I’d be remiss if I didn’t call out the Japanese cult classic movie “Battle Royale” that helped inspire these games. In it a class of students are tasked with hunting down their classmates using any means necessary until only one services. So, not exactly a family-friendly affair.

Of course, a similar concept was used as the backdrop for the hit “Hunger Games” franchise.

“PUBG” saw huge success during its own early access period, at one point selling 20 million copies for about $30 and later held the title of the game with most concurrent players online at once — 3 million users.

One of the chief reasons “PUBG” saw its popularity skyrocket so quickly was because of the way its publisher, PUBG Corporation, seeded the game to streamers on services like Twitch to help expose it to a wide audience.

‘Fortnite’ features a cartoonish style that makes its violence less realistic and intense.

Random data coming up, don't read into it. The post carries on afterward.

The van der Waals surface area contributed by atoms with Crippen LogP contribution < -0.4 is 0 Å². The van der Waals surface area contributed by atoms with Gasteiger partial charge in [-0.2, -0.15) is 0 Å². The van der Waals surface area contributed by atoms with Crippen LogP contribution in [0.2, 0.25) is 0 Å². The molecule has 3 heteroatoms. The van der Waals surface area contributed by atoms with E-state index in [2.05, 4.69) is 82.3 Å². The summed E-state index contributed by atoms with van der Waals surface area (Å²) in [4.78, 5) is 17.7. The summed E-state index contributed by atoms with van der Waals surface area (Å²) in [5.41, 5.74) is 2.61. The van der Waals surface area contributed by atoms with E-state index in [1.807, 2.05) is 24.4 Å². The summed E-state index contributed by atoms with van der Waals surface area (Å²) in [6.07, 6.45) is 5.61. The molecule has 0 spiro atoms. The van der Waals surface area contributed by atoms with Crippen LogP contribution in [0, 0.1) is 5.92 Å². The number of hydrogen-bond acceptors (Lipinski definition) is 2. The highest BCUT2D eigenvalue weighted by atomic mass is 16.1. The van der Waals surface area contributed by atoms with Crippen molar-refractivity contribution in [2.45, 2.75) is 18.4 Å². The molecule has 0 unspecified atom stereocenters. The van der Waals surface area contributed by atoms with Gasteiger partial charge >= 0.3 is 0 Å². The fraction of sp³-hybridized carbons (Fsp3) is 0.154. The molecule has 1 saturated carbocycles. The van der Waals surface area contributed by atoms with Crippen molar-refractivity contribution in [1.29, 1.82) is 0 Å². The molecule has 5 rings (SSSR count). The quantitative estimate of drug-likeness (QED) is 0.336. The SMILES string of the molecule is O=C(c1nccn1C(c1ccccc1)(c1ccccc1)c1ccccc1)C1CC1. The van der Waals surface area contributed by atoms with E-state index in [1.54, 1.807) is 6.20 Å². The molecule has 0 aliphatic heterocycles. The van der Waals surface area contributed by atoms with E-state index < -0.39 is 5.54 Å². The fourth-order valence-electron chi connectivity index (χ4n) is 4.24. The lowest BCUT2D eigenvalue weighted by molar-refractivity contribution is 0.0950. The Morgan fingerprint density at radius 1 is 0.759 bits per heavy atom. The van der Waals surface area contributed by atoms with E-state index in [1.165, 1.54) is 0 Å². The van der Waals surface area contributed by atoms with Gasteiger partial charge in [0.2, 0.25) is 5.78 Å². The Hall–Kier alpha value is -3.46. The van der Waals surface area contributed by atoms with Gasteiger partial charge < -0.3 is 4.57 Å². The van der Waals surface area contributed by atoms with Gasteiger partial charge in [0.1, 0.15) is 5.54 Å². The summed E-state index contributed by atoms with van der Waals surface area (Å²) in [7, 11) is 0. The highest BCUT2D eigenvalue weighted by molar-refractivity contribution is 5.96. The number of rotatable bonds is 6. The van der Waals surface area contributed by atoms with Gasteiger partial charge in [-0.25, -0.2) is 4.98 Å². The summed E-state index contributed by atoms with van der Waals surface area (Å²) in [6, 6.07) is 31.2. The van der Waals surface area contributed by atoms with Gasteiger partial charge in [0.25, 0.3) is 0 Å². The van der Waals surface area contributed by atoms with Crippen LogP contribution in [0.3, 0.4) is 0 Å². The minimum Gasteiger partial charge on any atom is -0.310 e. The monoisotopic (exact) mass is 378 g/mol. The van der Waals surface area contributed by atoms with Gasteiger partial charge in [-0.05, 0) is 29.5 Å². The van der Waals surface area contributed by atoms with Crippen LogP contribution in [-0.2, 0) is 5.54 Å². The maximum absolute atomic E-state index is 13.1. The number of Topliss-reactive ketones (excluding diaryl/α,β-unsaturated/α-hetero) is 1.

But “PUBG” has also run into issues with instability and hackers, and streamers slowly began moving over to “Fortnite Battle Royale.”

Playing the game

“Fortnite” is an easy game to understand, and a difficult one to master. You start out inside of a floating party bus attached to a hot air balloon traveling over a massive island. As the bus crosses the island you can choose when to jump and where to land. Picking the right landing spot is paramount, as less populated areas give you a better chance of surviving later into the round, while more populated areas mean you’ll run into other players who can quickly off you.

As the game progresses a ring sets the initial play area that all players must head to. Stay outside of the play area too long, and you’ll see your health drop and eventually die. Moving players into the circle helps keep the game from turning into an endless standoff.

Since you go into each game without any weapons, save for a pickaxe, you need to find weapons, armor and build resources as soon as you hit the ground. Not getting a weapon quick enough means you’re a sitting duck for better-equipped players who will wipe you out in an instant.

Building is a major part of ‘Fortnite.’